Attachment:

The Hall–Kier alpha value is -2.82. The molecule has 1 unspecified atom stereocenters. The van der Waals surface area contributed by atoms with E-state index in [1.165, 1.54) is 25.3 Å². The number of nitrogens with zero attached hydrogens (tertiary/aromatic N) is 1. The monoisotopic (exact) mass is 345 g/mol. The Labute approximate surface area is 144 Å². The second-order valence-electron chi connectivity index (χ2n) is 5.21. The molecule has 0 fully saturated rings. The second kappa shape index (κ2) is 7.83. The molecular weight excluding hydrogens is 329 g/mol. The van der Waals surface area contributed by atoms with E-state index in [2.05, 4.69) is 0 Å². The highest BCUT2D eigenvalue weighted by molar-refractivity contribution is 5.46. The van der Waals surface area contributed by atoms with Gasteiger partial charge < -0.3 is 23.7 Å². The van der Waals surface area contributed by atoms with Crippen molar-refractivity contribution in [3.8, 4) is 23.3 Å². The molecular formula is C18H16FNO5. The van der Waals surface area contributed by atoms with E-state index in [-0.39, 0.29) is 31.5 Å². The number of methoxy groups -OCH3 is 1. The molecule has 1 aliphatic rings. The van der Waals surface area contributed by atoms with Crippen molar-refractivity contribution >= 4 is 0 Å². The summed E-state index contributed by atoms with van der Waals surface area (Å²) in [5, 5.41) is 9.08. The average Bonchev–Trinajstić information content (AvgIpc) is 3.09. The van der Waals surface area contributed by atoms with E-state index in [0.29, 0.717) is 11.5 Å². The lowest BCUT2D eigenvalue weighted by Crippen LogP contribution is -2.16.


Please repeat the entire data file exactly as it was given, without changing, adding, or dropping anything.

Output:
The Hall–Kier alpha value is -2.82. The molecule has 1 unspecified atom stereocenters. The van der Waals surface area contributed by atoms with E-state index in [1.165, 1.54) is 25.3 Å². The number of nitrogens with zero attached hydrogens (tertiary/aromatic N) is 1. The monoisotopic (exact) mass is 345 g/mol. The Labute approximate surface area is 144 Å². The second-order valence-electron chi connectivity index (χ2n) is 5.21. The molecule has 0 fully saturated rings. The second kappa shape index (κ2) is 7.83. The molecular weight excluding hydrogens is 329 g/mol. The van der Waals surface area contributed by atoms with E-state index in [2.05, 4.69) is 0 Å². The highest BCUT2D eigenvalue weighted by molar-refractivity contribution is 5.46. The van der Waals surface area contributed by atoms with Gasteiger partial charge < -0.3 is 23.7 Å². The van der Waals surface area contributed by atoms with Crippen molar-refractivity contribution in [3.8, 4) is 23.3 Å². The molecular formula is C18H16FNO5. The van der Waals surface area contributed by atoms with E-state index in [-0.39, 0.29) is 31.5 Å². The number of methoxy groups -OCH3 is 1. The molecule has 1 aliphatic rings. The van der Waals surface area contributed by atoms with Crippen molar-refractivity contribution >= 4 is 0 Å². The summed E-state index contributed by atoms with van der Waals surface area (Å²) in [5, 5.41) is 9.08. The average Bonchev–Trinajstić information content (AvgIpc) is 3.09. The van der Waals surface area contributed by atoms with E-state index in [0.29, 0.717) is 11.5 Å². The lowest BCUT2D eigenvalue weighted by Crippen LogP contribution is -2.16.